Bored on the Fourth of July: Akron/Family?s flag-waving folk lacks spark.
Bored on the Fourth of July: Akron/Family?s flag-waving folk lacks spark.

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There’s a chestnut that goes, “How do you tell if a hippie has been at your home? Chances are, he’s still there.” Like ’em or not, hippies have staying power, and their aesthetic is as persistent as a bongwater stain on a dashiki. So, the appearance of folk guitarist Peter Walker’s Long Lost Tapes 1970 makes sense, even at this late date.

Josh Rosenthal, founder of Tompkins Square Records, initially tracked down Walker, who released a pair of influential, now out-of-print folk guitar records on Vanguard in the late ’60s. In 2007, Tompkins Square released Echo of My Soul, a showcase for Walker’s flamenco style that was his first output in nearly 40 years. Not long after, Rosenthal visited Walker at his home in Woodstock, N.Y., and the guitarist casually mentioned the existence of some unreleased tapes. Rosenthal, impressed by the way the songs expanded and progressed beyond the Vanguard material, convinced Walker to give them a proper release.

In 1970, Walker organized the session that makes up Long Lost Tapes 1970 at the Woodstock home studio of the Band’s drummer, Levon Helm. While Helm was away, Walker bartered with legendary prog rock producer Eddie Offord for equipment rental and engineering, and gathered some musician pals from Detroit, New Jersey, and New York. In the press release that accompanies Long Lost Tapes, Walker recalls, “The police chief heard about [the session], showed up drunk, sneered his contempt for the ‘Hippies,’ and went away.”

After the session that would spawn Long Lost Tapes 1970, Walker gave up gigging to work as a mechanic and a paralegal and raise his family. But with a résumé that includes official music director for Timothy Leary’s LSD celebrations, and a catalog that features songs such as “Meditation Blues” and “Mellowtime,” Walker has hippie cred for life.

Long Lost Tapes 1970 memorializes of the silly, psychedelic ’60s, but thankfully the album has a vibrant energy coursing through it that prevents it from merely being a stiff, waxen curiosity.

Before the 1970 session, Walker primarily played acoustic guitar, sitar, and sarod, so his use of electric guitar here gives these songs some teeth. In particular, “City Pulse,” is a crackling revelation, with Walker’s slightly menacing electric guitar lines augmenting drummer Muruga Booker’s wild percussion. “Camel Ride” is a loping instrumental that evokes an image of its title, kind of like a psychedelic raga version of Mancini’s “Baby Elephant Walk.”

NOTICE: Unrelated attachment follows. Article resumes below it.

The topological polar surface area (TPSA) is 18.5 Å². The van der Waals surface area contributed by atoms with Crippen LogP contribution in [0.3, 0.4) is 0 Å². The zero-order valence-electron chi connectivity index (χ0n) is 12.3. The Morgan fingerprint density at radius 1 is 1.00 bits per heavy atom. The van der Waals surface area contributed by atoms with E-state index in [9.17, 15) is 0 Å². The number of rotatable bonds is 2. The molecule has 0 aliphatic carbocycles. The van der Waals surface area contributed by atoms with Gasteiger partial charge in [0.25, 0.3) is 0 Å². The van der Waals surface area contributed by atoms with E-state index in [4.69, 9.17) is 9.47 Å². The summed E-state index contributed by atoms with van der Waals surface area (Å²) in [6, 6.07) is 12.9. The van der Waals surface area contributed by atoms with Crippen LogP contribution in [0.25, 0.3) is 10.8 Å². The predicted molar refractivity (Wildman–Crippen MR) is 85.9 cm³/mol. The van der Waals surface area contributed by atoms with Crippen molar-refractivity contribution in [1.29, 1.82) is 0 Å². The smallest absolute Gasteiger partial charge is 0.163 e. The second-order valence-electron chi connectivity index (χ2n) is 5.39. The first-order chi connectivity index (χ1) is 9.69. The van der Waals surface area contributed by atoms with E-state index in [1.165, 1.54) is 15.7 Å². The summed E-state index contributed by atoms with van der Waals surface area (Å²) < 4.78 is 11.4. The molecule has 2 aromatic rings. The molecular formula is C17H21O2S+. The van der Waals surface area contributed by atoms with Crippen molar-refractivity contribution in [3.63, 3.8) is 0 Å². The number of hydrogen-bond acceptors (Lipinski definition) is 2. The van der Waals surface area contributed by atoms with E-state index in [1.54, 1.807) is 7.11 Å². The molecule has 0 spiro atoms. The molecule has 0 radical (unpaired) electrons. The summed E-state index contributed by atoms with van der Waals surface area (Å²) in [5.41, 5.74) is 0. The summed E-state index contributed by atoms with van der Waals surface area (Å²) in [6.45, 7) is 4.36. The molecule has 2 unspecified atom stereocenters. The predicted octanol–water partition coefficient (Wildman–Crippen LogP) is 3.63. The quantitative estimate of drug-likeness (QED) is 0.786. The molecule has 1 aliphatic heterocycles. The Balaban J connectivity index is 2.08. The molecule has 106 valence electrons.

Long Lost Tapes is undeniably an ensemble piece: Badal Roy’s frenetic tabla and Mark Whitecage’s contemplative flute and alto sax are essential elements. In fact, it seems a shame that the album isn’t credited to Peter Walker “and Friends.” The interplay between artists is that of a seasoned free jazz combo, even though Walker’s guitar is obviously the pacesetter.

Walker’s style is similar to Maryland’s own Robbie Basho, who released some otherworldly gems on Takoma Records in the ’60s. They both had a dexterous finger-picking style and a major Indian influence (Walker studied under sitar hero Ravi Shankar). They also shared a major flaw: Unfortunately, neither guitarist could resist the urge to sing on his own songs.

On previous outings, Walker’s British Folk style of singing at times distracted the listener from his amazing guitar work. On Long Lost Tapes’ “102nd Psalm,” Walker goes for a Hindu chanting thing that bogs down the otherwise buoyant song. For the most part though, Walker and the other musicians seem to be having a blast, and Long Lost Tapes 1970, unlike some of the hippies of the day, doesn’t overstay its welcome.